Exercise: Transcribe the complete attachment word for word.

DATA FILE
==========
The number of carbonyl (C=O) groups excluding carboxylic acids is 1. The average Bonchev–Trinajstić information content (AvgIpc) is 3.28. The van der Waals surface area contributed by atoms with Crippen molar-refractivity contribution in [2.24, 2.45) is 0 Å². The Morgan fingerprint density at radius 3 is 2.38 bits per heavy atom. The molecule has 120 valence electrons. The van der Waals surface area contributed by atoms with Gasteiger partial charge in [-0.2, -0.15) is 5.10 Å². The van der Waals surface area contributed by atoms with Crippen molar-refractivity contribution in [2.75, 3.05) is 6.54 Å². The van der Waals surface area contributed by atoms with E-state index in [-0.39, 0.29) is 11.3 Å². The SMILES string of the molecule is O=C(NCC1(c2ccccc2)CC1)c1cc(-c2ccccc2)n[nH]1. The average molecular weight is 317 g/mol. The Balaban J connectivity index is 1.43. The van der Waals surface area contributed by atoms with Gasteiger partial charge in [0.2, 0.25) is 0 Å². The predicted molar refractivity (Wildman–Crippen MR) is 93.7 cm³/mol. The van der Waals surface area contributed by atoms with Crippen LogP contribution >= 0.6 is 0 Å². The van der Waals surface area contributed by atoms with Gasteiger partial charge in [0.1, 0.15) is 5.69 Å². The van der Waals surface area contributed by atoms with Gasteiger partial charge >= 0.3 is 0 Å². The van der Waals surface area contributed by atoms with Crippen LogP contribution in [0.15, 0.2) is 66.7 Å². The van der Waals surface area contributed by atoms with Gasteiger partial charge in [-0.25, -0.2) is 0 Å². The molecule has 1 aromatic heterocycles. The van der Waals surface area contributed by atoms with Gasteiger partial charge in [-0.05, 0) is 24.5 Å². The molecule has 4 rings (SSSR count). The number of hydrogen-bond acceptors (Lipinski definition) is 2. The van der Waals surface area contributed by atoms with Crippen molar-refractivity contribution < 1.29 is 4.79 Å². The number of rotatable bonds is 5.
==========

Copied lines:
The number of carbonyl (C=O) groups excluding carboxylic acids is 1. The average Bonchev–Trinajstić information content (AvgIpc) is 3.28. The van der Waals surface area contributed by atoms with Crippen molar-refractivity contribution in [2.24, 2.45) is 0 Å². The Morgan fingerprint density at radius 3 is 2.38 bits per heavy atom. The molecule has 120 valence electrons. The van der Waals surface area contributed by atoms with Gasteiger partial charge in [-0.2, -0.15) is 5.10 Å². The van der Waals surface area contributed by atoms with Crippen molar-refractivity contribution in [2.75, 3.05) is 6.54 Å². The van der Waals surface area contributed by atoms with E-state index in [-0.39, 0.29) is 11.3 Å². The SMILES string of the molecule is O=C(NCC1(c2ccccc2)CC1)c1cc(-c2ccccc2)n[nH]1. The average molecular weight is 317 g/mol. The Balaban J connectivity index is 1.43. The van der Waals surface area contributed by atoms with Gasteiger partial charge in [0.2, 0.25) is 0 Å². The predicted molar refractivity (Wildman–Crippen MR) is 93.7 cm³/mol. The van der Waals surface area contributed by atoms with Crippen LogP contribution >= 0.6 is 0 Å². The van der Waals surface area contributed by atoms with Gasteiger partial charge in [0.1, 0.15) is 5.69 Å². The van der Waals surface area contributed by atoms with Gasteiger partial charge >= 0.3 is 0 Å². The van der Waals surface area contributed by atoms with Crippen LogP contribution in [0.15, 0.2) is 66.7 Å². The van der Waals surface area contributed by atoms with Gasteiger partial charge in [-0.25, -0.2) is 0 Å². The molecule has 1 aromatic heterocycles. The van der Waals surface area contributed by atoms with Gasteiger partial charge in [-0.05, 0) is 24.5 Å². The molecule has 4 rings (SSSR count). The number of hydrogen-bond acceptors (Lipinski definition) is 2. The van der Waals surface area contributed by atoms with Crippen molar-refractivity contribution < 1.29 is 4.79 Å². The number of rotatable bonds is 5.